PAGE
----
Saturday, April 6, 2013

Farming Is....

I'm up late, or early, rather, as it is technically Saturday morning at 3 am. I've surveyed all the problems in the world and have determined that life is a lot like farming. "Farming is a profession of hope," said Brian Brett. There are so many things that resound with me regarding that statement.

Photo by Shannon Thompson

Today was one of those days. It was great, it was tragic, and strangely simultaneously normal.

I'll break it down:

Eddie and I went on a field trip for homeschool - the Discovery Kids is a terrific way to show children how the imagination can trump a pile of worksheets any day. After several days of Language Arts, Math, Spelling and Science - we put the "hands on" into our learning day. We both had a great time. What we didn't do was take pictures. I opted for joining him in the fun, and so I did not traipse around with my camera. He especially liked the water "exhibit" where he pretty much got drenched, played with boats, and unknowingly learned about density, gravity, displacement, and pressure.

Sadly, whilst we were having fun, another baby chick in our brooder died. That's two in two days, too high of a mortality rate for this soft-hearted farmer. We buried the baby and talked about why, sometimes, life with animals is really difficult and sad. Farming is hard.

Later, upon watering seedlings, transplanting some Swiss Chard and Kale seedlings, I looked upon two of my cabbage patches to find that Hattie had helped herself to my early cabbages. So much for taking those to market. She had let herself out of the open gate that Captain Strong Arms had left ajar while he was picking up the manure to add to the compost pile. At first, I was seething, "damn cow!" I said. But when I realized she could have done so much more damage, I stopped and felt gratefulness creep in like a kind reprimand.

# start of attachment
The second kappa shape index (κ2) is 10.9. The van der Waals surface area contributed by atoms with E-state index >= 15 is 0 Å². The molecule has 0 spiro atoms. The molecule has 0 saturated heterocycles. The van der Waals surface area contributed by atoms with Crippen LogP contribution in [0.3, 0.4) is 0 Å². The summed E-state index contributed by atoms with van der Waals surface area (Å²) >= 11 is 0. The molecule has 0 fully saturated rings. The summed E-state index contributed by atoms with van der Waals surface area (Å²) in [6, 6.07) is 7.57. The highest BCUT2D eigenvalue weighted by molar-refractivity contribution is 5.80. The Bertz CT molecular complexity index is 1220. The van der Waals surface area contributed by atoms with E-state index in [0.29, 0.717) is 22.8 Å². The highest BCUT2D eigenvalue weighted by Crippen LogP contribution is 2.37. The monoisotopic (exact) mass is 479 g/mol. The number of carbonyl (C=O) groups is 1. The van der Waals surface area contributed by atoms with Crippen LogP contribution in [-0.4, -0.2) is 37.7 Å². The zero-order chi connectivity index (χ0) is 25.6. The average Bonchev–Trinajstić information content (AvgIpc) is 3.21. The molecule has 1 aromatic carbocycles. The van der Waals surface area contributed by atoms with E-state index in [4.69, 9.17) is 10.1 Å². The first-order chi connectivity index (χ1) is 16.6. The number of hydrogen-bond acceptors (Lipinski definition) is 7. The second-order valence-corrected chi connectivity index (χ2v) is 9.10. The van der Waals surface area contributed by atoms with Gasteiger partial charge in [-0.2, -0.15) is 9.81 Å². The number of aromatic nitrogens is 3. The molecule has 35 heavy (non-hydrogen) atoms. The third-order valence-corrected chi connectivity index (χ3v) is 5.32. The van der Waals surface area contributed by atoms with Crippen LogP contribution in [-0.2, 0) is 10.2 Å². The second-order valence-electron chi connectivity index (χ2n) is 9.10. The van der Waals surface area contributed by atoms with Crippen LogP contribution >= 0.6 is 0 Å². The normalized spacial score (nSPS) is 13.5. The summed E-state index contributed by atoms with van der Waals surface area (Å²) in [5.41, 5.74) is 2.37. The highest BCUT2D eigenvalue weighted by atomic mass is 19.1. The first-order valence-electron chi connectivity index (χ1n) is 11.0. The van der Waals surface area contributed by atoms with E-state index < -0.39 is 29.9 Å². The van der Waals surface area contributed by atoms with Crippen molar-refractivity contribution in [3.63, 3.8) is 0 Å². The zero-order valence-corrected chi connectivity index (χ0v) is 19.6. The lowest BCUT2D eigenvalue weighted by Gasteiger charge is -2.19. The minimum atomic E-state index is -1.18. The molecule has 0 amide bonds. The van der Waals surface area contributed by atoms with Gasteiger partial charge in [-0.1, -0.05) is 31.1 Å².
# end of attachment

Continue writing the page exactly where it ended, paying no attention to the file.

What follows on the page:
Sigh. Farming is frustrating. And scary. What if some of my crops fail? What if I have to resort to using chemicals to prevent a total loss of a certain variety to pests? What if Hattie gets out again? What if I'm not good at this?

Sometimes I wonder why we do it. The grocery store is just 8 miles away. The jobs are just over an hour's commute north, east, and west of us. Is it because it's in our hearts? A nagging sense of duty that cannot be shushed away? An unending call from day to day to grow, nurture, cultivate and share? Once in a while unwanted doubt creeps in and takes a seat, "you can't grow enough to support your family and a farmers' market. Who do you think you are? You don't know what you're doing."

Farming is sometimes full of self-doubt.

Photo by Shannon Thompson
It certainly isn't for the recognition - the fame, or the money - the fortune. Farming is developed. I was going to say it is in your blood, and while I do believe that to be true, I'd say that something can be in your blood without being embraced. It has to be developed. Cultivated.  

What are you cultivating?

I'm signing off. Breakfast is just a few hours away. See you on Facebook for a morning mid-day photo.


Anonymous said...

I like your shirt, heh, heh, heh.

Jenny said...

I totally hear ya. I've had a lot of self-doubt these past few weeks too. I just have to believe that we're right where we are supposed to be right now.

So, so sorry about your chicks. That would be so hard. You all are doing a wonderful job!

Unknown said...

Aw Sheila, you have such a way with your words. I love and connect very much to this post. I'm sorry about your chicks, that sucks. Although doubt is a creeper it sure seems that your outlook is bright :)

Doodle Fairies Cupcakes said...

Sheila, I know you, not super duper personally, but I know you have a caring heart and a kind aura. That is why it hurts. Before the advent of Internet and blogging, you would have probably kept this to yourself. But then we would not have known there are fellow people who are having days just like us. We love you for putting it out there. That you never stop trying. Be strong, be blessed and thank you got your blogs...